The tone value increase in halftone printing commonly referred to as dot gain actually encompasses two fundamentally different phenomena. Physical dot gain refers to the fact that the size of the printed halftone dots differs from their nominal size, and is related to the printing process. Optical dot gain originates from light scattering inside the substrate, causing light exchanges between different chromatic areas. Due to their different intrinsic nature, physical and optical dot gains need to be treated separately. In this study, we characterize and compare the dot gain properties for offset prints on coated and uncoated paper, using AM and first and second generation FM halftoning. Spectral measurements are used to compute the total dot gain. Microscopic images are used to separate the physical and optical dot gain, to study ink spreading and ink penetration, and to compute the Modulation Transfer Function (MTF) for the different substrates. The experimental results show that the physical dot gain depends on ink penetration and ink spreading properties. Microscopic images of the prints reveal that the ink penetrates into the pores and cavities of the uncoated paper, resulting in inhomogeneous dot shapes. For the coated paper, the ink spread on top of the surface, giving a more homogenous dot shape, but also covering a larger area, and hence larger physical dot gain. The experimental results further show that the total dot gain is larger for the uncoated paper, because of larger optical dot gain. The effect of optical dot gain depends on the lateral light scattering within the substrate, the size of the halftone dots, and on the halftone dot shape, especially the dot perimeter.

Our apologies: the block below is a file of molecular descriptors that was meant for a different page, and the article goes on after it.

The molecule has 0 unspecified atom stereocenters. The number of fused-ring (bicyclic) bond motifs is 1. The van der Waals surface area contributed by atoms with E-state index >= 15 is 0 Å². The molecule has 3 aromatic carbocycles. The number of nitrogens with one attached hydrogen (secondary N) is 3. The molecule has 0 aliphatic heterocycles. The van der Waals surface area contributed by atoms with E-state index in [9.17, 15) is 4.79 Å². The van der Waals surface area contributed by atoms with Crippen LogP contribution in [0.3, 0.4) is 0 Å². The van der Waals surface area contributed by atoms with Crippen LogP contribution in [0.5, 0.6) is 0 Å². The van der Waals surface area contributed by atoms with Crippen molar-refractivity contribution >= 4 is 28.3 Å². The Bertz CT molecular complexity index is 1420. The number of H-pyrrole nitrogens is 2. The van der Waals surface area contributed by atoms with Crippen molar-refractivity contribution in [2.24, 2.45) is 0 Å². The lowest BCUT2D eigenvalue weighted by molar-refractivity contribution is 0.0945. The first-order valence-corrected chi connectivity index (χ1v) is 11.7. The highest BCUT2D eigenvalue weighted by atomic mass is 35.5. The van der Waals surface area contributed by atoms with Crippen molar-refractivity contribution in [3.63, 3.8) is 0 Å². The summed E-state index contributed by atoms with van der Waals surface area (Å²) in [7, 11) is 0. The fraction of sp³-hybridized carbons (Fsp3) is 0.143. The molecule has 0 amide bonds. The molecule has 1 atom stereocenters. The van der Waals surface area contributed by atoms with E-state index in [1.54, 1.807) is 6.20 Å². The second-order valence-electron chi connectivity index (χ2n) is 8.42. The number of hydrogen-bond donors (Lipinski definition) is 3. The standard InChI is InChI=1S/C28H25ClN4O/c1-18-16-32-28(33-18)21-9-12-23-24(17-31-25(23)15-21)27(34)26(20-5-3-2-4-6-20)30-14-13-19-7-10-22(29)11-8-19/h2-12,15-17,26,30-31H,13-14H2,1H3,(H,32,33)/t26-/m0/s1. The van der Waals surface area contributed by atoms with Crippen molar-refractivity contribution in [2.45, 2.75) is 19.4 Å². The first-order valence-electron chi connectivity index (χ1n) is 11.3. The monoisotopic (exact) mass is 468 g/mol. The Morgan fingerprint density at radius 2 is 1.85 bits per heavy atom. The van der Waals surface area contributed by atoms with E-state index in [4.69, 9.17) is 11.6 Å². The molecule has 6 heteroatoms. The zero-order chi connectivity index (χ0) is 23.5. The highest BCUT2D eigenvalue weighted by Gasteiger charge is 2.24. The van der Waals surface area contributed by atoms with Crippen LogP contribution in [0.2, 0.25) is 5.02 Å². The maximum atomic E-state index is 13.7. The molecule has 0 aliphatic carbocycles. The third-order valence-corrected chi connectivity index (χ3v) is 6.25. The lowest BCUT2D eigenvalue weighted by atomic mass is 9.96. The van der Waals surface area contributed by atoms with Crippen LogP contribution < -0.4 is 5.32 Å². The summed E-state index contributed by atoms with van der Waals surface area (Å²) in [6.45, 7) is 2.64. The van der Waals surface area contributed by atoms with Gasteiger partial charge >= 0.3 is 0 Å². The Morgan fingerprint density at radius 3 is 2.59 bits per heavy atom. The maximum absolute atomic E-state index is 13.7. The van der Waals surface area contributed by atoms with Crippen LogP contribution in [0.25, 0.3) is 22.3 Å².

In printing, halftoning algorithms are applied in order to reproduce a continuous-tone image by a binary printing system. The image is transformed into a bitmap composed of dots varying in size and/or frequency. Nevertheless, this causes that the sparse dots found in light shades of cyan (C) and magenta (M) appear undesirably noticeable against white substrate. The solution is to apply light cyan (Lc) and light magenta (Lm) inks in those regions. In order to predict the color of CMYLcLm prints, we make use of the fact that Lc and Lm have similar spectral characteristics as C and M respectively. The goal of this paper is to present a model to characterize a five-channel CMYLcLm printing system using a three-channel color prediction model, where we treat the ink combinations Lc+C and Lm+M as new compound inks. This characterization is based on our previous three-channel CMY color prediction model that is capable of predicting both colorimetric tri-stimulus values and spectral reflectance. The drawback of the proposed model in this paper is the requirement of large number of training samples. Strategies are proposed to reduce this number, which resulted in expected larger but acceptable color differences.
Most of the color prediction models use single dot gain curve, few assume that dot gain changes when ink superposition